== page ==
Mindless froth that Austen addicts will love.

AUSTENLAND

Yet another player in the literary parlor game of re-writing Jane Austen.

From the dedication to Colin Firth, Mr. Darcy in the 1995 BBC miniseries, Hale, author of YA novels (River Secrets, 2006, etc.), lets the reader know her tongue is firmly in cheek. Hale’s heroine, Jane Hayes, is a single New York professional with a secret passion for Pride and Prejudice—not the novel, but the more over-the-top romantic screen versions, particularly the one starring Firth. Shortly after her Great-Aunt Carolyn discovers Jane’s obsession, the old lady conveniently dies, having bequeathed to Jane a three-week stay at Pembrook Park, a fantasy version of a Regency England country estate (modern plumbing, but no cell phones allowed). Temporarily re-christened “Miss Jane Erstwhile,” Jane soon finds herself plopped into the center of several Austen novels rolled together. Her fellow guests are the pathetically needy “Miss Charming” and the gentle, genuinely charming “Miss Heartwright.” Knowing that the hosts and male guests are clearly actors does not keep Jane from confusing fact with fantasy. As she resists the falseness of the situation, she falls into a contemporary fling with Martin, an actor playing a gardener on the estate, with whom she watches television and makes out. She also finds herself drawn to “Mr. Nobley,” a Darcy stand-in. But is it the character being played whom she’s attracted to? Or the man playing him? The novel is clever in its depiction of the many ways in which romance can fall away, and Jane is no fool as she attempts to sort out the real from the make-believe. Readers will be as surprised as she is by some of the twists. But ultimately this is a romance novel in which lovers who are meant to be together overcome miscues and misunderstandings before the final clinch.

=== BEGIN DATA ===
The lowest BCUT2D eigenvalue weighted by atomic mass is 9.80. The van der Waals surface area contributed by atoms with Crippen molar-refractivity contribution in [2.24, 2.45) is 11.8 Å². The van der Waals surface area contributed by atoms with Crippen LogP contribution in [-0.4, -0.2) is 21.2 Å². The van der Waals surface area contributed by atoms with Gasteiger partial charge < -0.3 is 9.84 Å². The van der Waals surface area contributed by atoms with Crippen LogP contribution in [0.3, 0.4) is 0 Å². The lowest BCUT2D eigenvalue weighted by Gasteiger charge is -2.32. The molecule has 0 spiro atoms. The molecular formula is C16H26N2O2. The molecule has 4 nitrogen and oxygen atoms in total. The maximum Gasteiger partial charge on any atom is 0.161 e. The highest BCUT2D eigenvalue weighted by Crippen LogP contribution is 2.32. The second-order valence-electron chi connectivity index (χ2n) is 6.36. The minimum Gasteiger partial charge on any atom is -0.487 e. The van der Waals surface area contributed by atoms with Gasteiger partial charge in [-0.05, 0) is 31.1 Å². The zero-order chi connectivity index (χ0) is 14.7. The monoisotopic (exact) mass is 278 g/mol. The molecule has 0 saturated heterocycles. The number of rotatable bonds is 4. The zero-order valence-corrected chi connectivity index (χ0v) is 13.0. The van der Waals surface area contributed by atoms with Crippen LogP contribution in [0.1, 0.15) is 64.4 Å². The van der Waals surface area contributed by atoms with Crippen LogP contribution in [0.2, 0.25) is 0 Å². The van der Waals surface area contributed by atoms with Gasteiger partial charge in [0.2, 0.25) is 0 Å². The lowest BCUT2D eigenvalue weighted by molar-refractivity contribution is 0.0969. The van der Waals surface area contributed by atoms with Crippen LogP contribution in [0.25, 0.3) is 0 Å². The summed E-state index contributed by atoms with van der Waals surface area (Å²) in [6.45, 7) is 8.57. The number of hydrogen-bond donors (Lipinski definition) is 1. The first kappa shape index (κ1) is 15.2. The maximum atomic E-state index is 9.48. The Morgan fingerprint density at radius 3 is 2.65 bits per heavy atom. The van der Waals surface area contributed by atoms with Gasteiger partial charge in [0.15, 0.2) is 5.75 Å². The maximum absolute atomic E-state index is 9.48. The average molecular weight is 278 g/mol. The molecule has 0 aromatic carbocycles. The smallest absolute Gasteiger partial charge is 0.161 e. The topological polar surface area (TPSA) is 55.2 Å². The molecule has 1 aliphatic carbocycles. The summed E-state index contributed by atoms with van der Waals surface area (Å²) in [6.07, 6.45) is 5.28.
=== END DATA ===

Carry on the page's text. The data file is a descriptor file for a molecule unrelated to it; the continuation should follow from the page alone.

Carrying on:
Mindless froth that Austen addicts will love.

Pub Date: June 1, 2007

ISBN: 1-59691-285-5

Page Count: 208

Publisher: Bloomsbury

Review Posted Online: May 20, 2010

Kirkus Reviews Issue: Feb. 15, 2007

Did you like this book?

No Comments Yet

The phrase “tour de force” could have been invented for this audacious novel.

Our Verdict

  • Our Verdict
  • GET IT

  • Kirkus Reviews'
    Best Books Of 2015

  • Kirkus Prize